Personalized marketing refers to targeting a product or service to an individual customer. It can be achieved only by collecting data and information about a particular customer, or small group of customers, and then creating products and/or advertisements of special interest to that individual. It is distinct from mass marketing, which creates a product designed to appeal to as wide an audience as possible, and from niche marketing in which a product is created designed to appeal to a group or segment of the population.
When a product is created, it has a target market. The target market refers to all the people who may be potential customers interested in purchasing that product. Some companies strive to create the largest target market possible, while others establish smaller segments of the market they wish to aim their product at.
Personalized marketing is the most extreme form of target marketing. Instead of creating a product designed to appeal to many people or to the whole population, the target market is one specific customer. Some forms of personalized marketing will appear to a slightly wider audience than just one person, but the market segment is still very small.
In order to be successful at personalized marketing, the company must be able to collect information on the individual being marketed to. As such, this form of marketing is especially popular on the Internet, since the Internet is a more interactive platform for communication between company and customer. For example, a web page may institute cookies to track the types of products a customer routinely buys when he visits. It then creates advertisements specifically for that individual based on his buying history. One example of this is the recommendations Amazon.com makes to customers who are signed into their account; Amazon tracks the purchasing history of customers and then populates that customer's home page with similar products.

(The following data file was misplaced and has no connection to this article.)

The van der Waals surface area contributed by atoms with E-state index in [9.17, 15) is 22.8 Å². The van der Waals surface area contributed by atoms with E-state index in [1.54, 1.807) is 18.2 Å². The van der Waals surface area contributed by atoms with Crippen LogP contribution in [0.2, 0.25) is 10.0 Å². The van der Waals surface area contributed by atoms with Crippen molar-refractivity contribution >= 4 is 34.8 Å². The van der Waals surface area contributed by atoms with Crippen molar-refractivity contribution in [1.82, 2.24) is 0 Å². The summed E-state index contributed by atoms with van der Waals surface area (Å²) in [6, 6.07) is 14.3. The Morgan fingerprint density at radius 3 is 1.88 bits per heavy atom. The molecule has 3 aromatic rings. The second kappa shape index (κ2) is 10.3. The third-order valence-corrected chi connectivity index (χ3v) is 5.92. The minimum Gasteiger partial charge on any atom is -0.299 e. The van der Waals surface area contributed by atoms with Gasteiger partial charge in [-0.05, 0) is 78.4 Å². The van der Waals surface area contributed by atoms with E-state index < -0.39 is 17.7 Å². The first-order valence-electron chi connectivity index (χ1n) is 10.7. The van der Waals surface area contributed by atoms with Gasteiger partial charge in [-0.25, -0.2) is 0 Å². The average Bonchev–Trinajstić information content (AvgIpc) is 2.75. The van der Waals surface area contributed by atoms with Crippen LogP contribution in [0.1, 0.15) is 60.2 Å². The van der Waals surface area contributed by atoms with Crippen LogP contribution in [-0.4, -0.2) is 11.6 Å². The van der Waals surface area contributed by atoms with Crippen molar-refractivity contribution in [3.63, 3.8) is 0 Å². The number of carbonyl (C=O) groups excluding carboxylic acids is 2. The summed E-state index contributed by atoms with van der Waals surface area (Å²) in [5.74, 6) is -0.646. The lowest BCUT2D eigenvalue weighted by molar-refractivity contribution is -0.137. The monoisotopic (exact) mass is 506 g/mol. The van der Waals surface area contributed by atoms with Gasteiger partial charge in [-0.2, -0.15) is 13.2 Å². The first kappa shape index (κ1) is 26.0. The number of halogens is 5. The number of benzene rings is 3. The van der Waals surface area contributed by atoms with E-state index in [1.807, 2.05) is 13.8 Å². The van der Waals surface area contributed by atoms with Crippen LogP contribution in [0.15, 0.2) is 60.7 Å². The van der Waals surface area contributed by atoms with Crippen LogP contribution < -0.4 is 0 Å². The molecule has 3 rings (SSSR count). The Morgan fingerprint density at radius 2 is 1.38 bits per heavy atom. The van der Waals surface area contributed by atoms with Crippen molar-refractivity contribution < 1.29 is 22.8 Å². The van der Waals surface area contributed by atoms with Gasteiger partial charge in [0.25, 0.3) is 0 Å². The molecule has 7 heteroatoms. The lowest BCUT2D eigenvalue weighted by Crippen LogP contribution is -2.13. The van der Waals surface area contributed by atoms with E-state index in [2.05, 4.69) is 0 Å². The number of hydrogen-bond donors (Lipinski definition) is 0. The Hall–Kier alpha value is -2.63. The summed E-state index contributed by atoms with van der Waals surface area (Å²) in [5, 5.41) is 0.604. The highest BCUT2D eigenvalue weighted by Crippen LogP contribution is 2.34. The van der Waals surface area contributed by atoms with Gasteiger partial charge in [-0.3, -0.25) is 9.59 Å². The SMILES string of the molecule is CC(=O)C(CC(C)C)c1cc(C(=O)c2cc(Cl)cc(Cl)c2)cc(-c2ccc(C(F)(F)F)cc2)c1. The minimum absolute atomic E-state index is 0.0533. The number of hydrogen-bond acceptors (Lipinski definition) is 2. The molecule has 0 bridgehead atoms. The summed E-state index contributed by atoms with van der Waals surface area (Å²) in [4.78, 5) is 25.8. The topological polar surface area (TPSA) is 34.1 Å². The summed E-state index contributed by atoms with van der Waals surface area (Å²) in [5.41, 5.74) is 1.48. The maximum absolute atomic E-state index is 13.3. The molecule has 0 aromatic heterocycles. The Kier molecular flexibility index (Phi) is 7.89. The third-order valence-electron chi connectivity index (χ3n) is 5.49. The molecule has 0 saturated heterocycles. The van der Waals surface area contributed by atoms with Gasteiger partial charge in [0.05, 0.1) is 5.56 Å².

Marketing to an individual customer can be a lucrative method of generating increased sales, as long as the collection of data and the means of personalization is easy. For Amazon, for example, it is not difficult to generate a different home page for each customer because the computer programming software has automated the task. It would be much more difficult and cost prohibitive, on the other hand, for a grocery chain to send a personalized brochure to each of its shoppers, offering each customer deals and discounts based on the customer's shopping history.